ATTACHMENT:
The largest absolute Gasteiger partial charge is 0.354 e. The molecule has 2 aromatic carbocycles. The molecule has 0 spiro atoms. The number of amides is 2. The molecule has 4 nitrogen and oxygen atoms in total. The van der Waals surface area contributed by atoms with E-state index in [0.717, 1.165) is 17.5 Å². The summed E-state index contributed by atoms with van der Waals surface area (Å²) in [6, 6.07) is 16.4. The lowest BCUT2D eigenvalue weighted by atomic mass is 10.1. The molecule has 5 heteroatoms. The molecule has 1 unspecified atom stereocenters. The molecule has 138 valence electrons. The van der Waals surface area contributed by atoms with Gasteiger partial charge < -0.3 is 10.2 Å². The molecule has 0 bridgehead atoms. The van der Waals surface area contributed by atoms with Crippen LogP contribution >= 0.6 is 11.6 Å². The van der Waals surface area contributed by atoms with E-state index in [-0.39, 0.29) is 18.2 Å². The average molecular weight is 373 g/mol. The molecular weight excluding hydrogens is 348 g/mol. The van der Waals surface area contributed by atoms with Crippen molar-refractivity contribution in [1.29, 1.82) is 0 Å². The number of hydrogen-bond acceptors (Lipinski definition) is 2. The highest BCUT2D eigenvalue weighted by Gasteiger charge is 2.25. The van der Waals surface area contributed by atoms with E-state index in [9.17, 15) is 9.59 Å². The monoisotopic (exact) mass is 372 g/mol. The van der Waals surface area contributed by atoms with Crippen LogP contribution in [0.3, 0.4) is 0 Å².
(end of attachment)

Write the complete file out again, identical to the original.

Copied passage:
The largest absolute Gasteiger partial charge is 0.354 e. The molecule has 2 aromatic carbocycles. The molecule has 0 spiro atoms. The number of amides is 2. The molecule has 4 nitrogen and oxygen atoms in total. The van der Waals surface area contributed by atoms with E-state index in [0.717, 1.165) is 17.5 Å². The summed E-state index contributed by atoms with van der Waals surface area (Å²) in [6, 6.07) is 16.4. The lowest BCUT2D eigenvalue weighted by atomic mass is 10.1. The molecule has 5 heteroatoms. The molecule has 1 unspecified atom stereocenters. The molecule has 138 valence electrons. The van der Waals surface area contributed by atoms with Gasteiger partial charge < -0.3 is 10.2 Å². The molecule has 0 bridgehead atoms. The van der Waals surface area contributed by atoms with Crippen LogP contribution >= 0.6 is 11.6 Å². The van der Waals surface area contributed by atoms with E-state index in [-0.39, 0.29) is 18.2 Å². The average molecular weight is 373 g/mol. The molecular weight excluding hydrogens is 348 g/mol. The van der Waals surface area contributed by atoms with Crippen molar-refractivity contribution in [1.29, 1.82) is 0 Å². The number of hydrogen-bond acceptors (Lipinski definition) is 2. The highest BCUT2D eigenvalue weighted by Gasteiger charge is 2.25. The van der Waals surface area contributed by atoms with E-state index in [9.17, 15) is 9.59 Å². The monoisotopic (exact) mass is 372 g/mol. The van der Waals surface area contributed by atoms with Crippen LogP contribution in [0.3, 0.4) is 0 Å².